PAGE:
By Luke Dunning, University of Sheffield
Are octopuses so clever because they ignore their genetic programming? Research has shown that octopuses and other cephalopods edit the messages sent from their DNA instead of following them almost exactly like most living things usually do.
Previously, scientists thought this process of molecular Chinese whispers was largely insignificant in animal evolution. But a new study published in the journal Cell shows this is certainly not true for these tentacled ocean dwellers.
It suggests that genetic editing may directly contribute to cephalopods’ remarkable intelligence, which enables them to solve complicated puzzles and visually communicate by changing their skin colour, making them the smartest of all invertebrates. However, the ability to alter genetic messages may come at a price, potentially reducing other more common forms of adaptive evolution.
DNA is the blueprint of life. This genetic instruction manual is written in a four-letter language and describes how to build all the different proteins an organism can construct. To synthesize a particular protein, an enzyme first transcribes the recipe from DNA into a message in a similar molecule called RNA. Part of this message is eventually translated into chains of amino acids, the building blocks of protein.
For most organisms, including humans, the whole process of protein synthesis remains remarkably faithful to the original instructions laid out in the DNA. This premise has underpinned much of our understanding of genetics since we discovered that genetic information is stored as DNA. But recent research has shown that octopuses, squid, and cuttlefish do not always follow their genetic instructions to the letter.
After the RNA message is copied accurately from the DNA, it can be altered in a process called RNA editing. This edited message then produces proteins that also have modifications. RNA editing was first described in 1986 by researchers studying single-celled parasites closely related to the microbe responsible for causing sleeping sickness.
Since then, RNA editing has been seen as relatively unimportant in animals. Humans, for example, have only a handful of RNA editing sites in their protein coding sequences. What’s more, the changes from RNA editing we knew about were thought to have little effect, and very few of them were shared across groups of closely related species, including mammals.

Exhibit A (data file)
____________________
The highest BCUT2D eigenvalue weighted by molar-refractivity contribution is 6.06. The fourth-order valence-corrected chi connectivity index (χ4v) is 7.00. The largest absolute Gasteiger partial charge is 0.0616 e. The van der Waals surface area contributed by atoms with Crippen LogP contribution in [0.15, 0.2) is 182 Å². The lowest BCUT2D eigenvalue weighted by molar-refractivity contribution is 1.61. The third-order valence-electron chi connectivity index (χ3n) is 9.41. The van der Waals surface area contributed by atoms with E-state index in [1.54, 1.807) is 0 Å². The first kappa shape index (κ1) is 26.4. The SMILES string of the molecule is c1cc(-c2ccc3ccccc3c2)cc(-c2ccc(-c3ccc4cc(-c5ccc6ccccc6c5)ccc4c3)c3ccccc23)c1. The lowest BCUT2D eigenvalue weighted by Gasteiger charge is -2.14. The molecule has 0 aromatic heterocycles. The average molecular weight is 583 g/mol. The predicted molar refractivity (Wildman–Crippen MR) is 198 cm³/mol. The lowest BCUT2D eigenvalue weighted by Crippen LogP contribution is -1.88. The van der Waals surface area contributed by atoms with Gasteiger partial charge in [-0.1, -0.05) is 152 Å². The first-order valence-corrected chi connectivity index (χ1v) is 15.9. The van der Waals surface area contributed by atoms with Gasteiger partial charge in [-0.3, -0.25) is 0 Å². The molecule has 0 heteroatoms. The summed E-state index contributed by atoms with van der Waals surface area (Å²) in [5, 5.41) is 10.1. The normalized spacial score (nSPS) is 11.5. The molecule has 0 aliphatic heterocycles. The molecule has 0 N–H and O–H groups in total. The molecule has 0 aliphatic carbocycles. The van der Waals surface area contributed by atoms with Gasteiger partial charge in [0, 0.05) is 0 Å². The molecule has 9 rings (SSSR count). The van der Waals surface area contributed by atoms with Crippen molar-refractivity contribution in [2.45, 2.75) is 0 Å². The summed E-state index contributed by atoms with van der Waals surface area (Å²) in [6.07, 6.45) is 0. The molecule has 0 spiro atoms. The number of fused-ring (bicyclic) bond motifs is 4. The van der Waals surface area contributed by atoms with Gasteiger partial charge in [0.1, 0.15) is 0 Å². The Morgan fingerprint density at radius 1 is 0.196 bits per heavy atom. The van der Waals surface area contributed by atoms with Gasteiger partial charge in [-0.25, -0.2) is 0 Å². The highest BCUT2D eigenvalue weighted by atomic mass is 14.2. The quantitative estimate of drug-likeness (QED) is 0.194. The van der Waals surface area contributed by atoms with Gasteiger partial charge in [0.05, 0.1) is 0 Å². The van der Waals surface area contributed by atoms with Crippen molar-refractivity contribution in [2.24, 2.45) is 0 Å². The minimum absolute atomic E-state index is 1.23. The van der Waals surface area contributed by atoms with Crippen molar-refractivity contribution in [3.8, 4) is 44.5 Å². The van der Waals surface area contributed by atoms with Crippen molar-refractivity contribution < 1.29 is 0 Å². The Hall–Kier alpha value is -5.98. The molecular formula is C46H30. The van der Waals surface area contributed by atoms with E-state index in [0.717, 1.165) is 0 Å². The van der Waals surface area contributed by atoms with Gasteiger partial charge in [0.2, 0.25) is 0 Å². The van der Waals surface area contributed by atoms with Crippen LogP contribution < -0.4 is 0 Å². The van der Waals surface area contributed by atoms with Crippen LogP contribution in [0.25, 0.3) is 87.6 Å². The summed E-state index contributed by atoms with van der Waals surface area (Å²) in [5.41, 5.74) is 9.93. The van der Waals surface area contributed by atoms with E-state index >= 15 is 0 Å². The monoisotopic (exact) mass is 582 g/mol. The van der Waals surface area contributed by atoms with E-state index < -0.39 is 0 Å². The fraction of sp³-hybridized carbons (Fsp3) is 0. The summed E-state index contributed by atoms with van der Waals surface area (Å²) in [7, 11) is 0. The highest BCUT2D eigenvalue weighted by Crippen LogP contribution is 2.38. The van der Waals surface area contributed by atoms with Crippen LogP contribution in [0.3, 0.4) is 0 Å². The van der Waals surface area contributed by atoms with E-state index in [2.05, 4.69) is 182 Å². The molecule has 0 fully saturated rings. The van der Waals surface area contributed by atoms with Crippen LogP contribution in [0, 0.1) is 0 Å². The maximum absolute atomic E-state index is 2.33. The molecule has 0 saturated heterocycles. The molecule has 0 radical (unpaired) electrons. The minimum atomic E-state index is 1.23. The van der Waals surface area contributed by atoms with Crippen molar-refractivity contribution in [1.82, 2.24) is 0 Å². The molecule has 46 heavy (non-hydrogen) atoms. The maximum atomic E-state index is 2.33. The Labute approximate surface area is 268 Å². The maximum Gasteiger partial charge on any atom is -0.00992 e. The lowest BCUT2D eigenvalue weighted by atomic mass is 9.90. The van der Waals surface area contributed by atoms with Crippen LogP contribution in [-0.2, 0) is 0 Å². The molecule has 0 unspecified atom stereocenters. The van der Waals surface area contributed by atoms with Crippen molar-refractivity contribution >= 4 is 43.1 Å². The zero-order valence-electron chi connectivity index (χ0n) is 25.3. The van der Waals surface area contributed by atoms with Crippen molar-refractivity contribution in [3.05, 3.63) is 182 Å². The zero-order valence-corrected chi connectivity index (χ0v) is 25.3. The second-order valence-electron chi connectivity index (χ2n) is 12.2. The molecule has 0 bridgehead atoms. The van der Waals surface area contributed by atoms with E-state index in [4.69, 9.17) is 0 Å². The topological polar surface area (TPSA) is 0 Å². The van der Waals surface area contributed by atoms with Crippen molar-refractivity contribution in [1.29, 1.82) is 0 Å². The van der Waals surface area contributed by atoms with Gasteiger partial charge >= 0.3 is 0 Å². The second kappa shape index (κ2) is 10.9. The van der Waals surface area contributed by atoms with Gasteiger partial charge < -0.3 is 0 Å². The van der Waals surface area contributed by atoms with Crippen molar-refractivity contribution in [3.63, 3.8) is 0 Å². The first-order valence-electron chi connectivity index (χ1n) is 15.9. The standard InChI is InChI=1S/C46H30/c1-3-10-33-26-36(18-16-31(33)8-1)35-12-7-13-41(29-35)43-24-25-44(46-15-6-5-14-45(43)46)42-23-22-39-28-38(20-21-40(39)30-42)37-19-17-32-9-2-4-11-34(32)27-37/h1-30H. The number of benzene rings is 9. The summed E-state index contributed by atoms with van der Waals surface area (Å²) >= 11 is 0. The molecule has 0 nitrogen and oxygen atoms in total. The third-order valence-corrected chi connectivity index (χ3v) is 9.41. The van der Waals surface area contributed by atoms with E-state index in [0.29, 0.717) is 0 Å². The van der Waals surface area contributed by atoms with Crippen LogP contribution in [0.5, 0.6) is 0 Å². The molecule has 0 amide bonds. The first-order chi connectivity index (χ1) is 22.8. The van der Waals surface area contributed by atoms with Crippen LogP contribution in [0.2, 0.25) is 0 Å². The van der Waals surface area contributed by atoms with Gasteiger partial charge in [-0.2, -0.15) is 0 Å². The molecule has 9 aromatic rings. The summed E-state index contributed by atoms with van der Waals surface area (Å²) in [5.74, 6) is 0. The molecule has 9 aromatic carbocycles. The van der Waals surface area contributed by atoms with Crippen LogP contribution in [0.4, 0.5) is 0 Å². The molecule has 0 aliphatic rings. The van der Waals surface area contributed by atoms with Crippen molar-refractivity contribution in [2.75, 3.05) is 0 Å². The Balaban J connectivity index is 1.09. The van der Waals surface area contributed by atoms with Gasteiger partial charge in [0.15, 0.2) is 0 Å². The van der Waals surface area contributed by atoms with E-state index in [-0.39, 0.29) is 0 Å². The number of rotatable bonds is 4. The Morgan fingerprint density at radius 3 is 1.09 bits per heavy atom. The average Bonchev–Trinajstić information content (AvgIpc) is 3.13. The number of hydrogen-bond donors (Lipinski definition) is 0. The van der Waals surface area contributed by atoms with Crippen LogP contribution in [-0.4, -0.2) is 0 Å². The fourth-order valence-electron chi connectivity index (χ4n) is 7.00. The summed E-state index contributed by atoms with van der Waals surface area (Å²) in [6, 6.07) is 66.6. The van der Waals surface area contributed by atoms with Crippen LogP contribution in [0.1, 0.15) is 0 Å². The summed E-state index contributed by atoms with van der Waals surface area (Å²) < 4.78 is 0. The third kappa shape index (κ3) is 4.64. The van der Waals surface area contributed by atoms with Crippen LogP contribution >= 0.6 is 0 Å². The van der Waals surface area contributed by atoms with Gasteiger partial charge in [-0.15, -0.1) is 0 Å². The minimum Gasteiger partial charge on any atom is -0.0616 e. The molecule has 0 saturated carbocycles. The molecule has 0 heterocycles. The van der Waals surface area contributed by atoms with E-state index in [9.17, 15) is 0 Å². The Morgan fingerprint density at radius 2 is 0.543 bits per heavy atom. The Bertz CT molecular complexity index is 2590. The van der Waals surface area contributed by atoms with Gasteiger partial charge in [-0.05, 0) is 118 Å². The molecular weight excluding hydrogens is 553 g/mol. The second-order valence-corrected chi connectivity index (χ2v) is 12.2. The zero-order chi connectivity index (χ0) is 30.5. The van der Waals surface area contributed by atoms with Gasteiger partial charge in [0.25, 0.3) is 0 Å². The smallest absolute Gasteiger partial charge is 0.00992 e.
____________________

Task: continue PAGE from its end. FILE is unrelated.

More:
However, in the remarkably intelligent squid, RNA editing affects most genes associated with the nervous system. This suggests that, in certain groups of organisms, the practice may play an important role. By comparing how often RNA editing occurs within the cephalopod family, the new study identified when in evolutionary history this ability to alter genetic messages appeared.
The researchers showed that widespread RNA editing evolved in the common ancestor of the exceptional behaviourally sophisticated octopuses, squid and cuttlefish. And that it is lacking in the relatively simple-minded nautilus, a more distant relative. Because neural proteins exhibit some of the most intensive RNA editing, the researchers suggest that this process may contribute to cephalopods’ remarkable intelligence.
RNA editing is thought to give cephalopods an evolutionary advantage by increasing the variation in the proteins they produce. This enables them to rapidly adapt to changing environments. For example, we know RNA editing allows octopuses to deal with dramatic changes in temperature and so survive in frigid polar waters.
But this recent study also suggests that there may be a trade-off between this ability to adapt quickly and the long-term process of Darwinian DNA evolution.
RNA editing is performed by an enzyme, and this enzyme requires a specific target site written into the genetic code. This long stretch of molecules surrounds the point in the RNA message that needs editing. Any mutation in this target marker will disrupt the whole process, and the enzyme will no longer be able to edit the RNA message. To avoid this, cephalopods have evolved DNA that is less likely to mutate.
However, mutation is the basis for conventional molecular DNA evolution and is needed to permanently change the code for a protein in a way that improves its function. So the prevalence of RNA editing in cephalopods appears to have substantially limited its potential for adaptive DNA evolution. This pattern may go some way towards explaining why this process is not more prevalent across the animal kingdom.
The widespread use of RNA editing in cephalopods means we may have to rethink our understanding of its importance in nature. In the case of cephalopods, the ink the DNA instructions are written in appears to be less permanent than we originally thought.